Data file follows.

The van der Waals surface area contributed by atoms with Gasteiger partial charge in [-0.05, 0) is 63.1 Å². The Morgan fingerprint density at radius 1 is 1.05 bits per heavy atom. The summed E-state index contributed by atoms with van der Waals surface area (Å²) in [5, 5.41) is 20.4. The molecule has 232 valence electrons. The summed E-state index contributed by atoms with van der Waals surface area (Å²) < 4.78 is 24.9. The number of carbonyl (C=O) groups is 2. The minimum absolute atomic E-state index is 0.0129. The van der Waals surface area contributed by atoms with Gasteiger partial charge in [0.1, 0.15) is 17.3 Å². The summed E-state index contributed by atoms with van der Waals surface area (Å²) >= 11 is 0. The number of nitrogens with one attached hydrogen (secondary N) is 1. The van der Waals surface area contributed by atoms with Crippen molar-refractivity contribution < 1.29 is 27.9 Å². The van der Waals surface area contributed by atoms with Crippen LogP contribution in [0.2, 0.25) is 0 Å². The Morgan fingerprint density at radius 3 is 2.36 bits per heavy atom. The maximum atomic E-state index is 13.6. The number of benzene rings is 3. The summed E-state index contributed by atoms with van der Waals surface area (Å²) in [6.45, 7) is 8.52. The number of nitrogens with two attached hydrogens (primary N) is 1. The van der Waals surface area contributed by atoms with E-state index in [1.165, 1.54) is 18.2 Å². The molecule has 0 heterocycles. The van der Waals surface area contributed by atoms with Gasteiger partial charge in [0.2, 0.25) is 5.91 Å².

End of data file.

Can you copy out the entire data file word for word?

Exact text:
The van der Waals surface area contributed by atoms with Gasteiger partial charge in [-0.05, 0) is 63.1 Å². The Morgan fingerprint density at radius 1 is 1.05 bits per heavy atom. The summed E-state index contributed by atoms with van der Waals surface area (Å²) in [5, 5.41) is 20.4. The molecule has 232 valence electrons. The summed E-state index contributed by atoms with van der Waals surface area (Å²) < 4.78 is 24.9. The number of carbonyl (C=O) groups is 2. The minimum absolute atomic E-state index is 0.0129. The van der Waals surface area contributed by atoms with Gasteiger partial charge in [0.1, 0.15) is 17.3 Å². The summed E-state index contributed by atoms with van der Waals surface area (Å²) >= 11 is 0. The number of nitrogens with one attached hydrogen (secondary N) is 1. The van der Waals surface area contributed by atoms with Crippen molar-refractivity contribution < 1.29 is 27.9 Å². The van der Waals surface area contributed by atoms with Crippen LogP contribution in [0.2, 0.25) is 0 Å². The Morgan fingerprint density at radius 3 is 2.36 bits per heavy atom. The maximum atomic E-state index is 13.6. The number of benzene rings is 3. The summed E-state index contributed by atoms with van der Waals surface area (Å²) in [6.45, 7) is 8.52. The number of nitrogens with two attached hydrogens (primary N) is 1. The van der Waals surface area contributed by atoms with E-state index in [1.165, 1.54) is 18.2 Å². The molecule has 0 heterocycles. The van der Waals surface area contributed by atoms with Gasteiger partial charge in [0.2, 0.25) is 5.91 Å².